The result was a glimpse into a world of disappointment that, even after learning that we’d be screening the pilot instead of the unfinished third episode, was not close to being disappointing in and of itself.

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Season Premiere: Glee – “Audition”

“Audition”

September 21st, 2010

I want you to imagine that “Audition” was, in fact, an audition for Glee as a television series: if this were the show’s pilot, what show would you imagine it to be?

The series’ actual pilot, if you remember, tries to capture an emotion: it is about the positivity of Glee club, and the potential for music to unite these social outcasts (and a football player) to achieve something beyond simple anonymity. It was predicated on the idea that one song could pull everything together: Journey was powerful enough to bolster Will’s spirit and calm Finn’s anxieties, and suddenly New Directions was full of hope.

And yet, the Glee club never truly moved up the social ladder, and this sort of romantic ideal of glee club was deconstructed just as quickly as it was constructed. Glee’s first season was spent trying to find new ways to challenge the Glee club, and to be honest they kept returning to the same premise: by placing the club’s finances in peril, the group would need to band together against external threats and thus recreate the final scene of that pilot. Everyone would get together and sing to help Quinn through her pregnancy, or help Will understand what he means to them, or some other holistic function that music could in some fashion solve. Glee was a show about people getting knocked down and immediately getting back up to sing things back to where they were before, a cycle that became dramatically problematic by the time the first part of the season came to an end.

By comparison, “Audition” is not that type of show: the emotion it captures is the discord within the Glee Club family, and it starts with the hopefulness of the ideal before quickly and quite viciously deconstructing any notion that happy days are here again. It is an episode about the impossibility of unity, about how our selfishness keeps the ideal from ever coming to fruition, and is thus an episode that taps into the sadness inherent in Glee’s concept rather than its triumphant musical enlightenment.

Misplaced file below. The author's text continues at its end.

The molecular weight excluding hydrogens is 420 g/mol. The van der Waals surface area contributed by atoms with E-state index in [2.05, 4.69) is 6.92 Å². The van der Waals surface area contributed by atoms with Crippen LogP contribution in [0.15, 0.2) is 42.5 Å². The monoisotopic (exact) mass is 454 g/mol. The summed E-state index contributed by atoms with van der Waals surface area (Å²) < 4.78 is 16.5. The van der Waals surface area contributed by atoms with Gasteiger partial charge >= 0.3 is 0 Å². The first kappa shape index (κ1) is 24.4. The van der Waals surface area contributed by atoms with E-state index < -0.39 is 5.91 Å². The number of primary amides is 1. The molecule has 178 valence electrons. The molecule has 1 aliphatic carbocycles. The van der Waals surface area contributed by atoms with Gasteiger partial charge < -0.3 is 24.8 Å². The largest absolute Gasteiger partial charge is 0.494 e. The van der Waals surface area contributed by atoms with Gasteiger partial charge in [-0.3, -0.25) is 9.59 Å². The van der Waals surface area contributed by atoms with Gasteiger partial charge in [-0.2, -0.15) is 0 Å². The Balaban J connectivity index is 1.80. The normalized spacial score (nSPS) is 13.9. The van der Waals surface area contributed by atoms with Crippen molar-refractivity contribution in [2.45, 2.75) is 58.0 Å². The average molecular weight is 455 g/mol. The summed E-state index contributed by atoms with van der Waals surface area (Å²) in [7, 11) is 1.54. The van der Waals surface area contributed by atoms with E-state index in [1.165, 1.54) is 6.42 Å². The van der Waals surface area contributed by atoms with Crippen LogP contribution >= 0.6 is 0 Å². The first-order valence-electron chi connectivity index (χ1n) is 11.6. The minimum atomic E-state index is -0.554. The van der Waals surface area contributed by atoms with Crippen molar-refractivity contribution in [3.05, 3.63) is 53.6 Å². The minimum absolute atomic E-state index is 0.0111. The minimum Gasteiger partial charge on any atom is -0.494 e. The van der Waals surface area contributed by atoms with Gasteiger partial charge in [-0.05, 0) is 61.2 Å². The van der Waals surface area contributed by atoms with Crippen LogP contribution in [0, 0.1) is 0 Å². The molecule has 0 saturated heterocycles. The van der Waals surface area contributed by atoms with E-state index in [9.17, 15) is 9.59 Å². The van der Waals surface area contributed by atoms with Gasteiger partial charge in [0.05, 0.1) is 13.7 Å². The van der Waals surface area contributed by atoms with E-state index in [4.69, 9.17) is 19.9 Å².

In other words, it’s my kind of Glee, which makes it a pretty substantial risk for a second season “Audition.”

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Interview: Talking Huge with Savannah Dooley

Interview: Talking Huge with Savannah Dooley

September 7th, 2010

If you’re a regular visitor, you know that I spent much of my summer obsessed with ABC Family’s Huge, a show which really surprised me in its premiere and continued to build throughout the summer. After starting as an interesting glimpse into the experience at a summer camp designed to help teenagers lose weight, over time it became a nuanced take on adolescent self-discovery. Without directly subverting summer camp cliches, the mother-daughter development team of Savannah Dooley and Winnie Holzman elevated their simple structure into the summer’s finest drama series.

[For all of my reviews of Huge’s first season, click here.]

However, since it was more or less just Todd VanDerWerff and I writing about the show, there wasn’t a whole lot of analysis being done, so I felt a certain obligation to do what I could to dig deeper into the series’ subtexts – as a result, after reaching out to the production, I got in contact with Savannah Dooley, who was kind enough to answer some questions via Email about how the series developed, the ways in which the characters evolved over the course of the season, what awaits the show should ABC Family decide to pick up the back half of Season One, and the latest news on the chances of that pickup in the months ahead, all of which can be found after the break.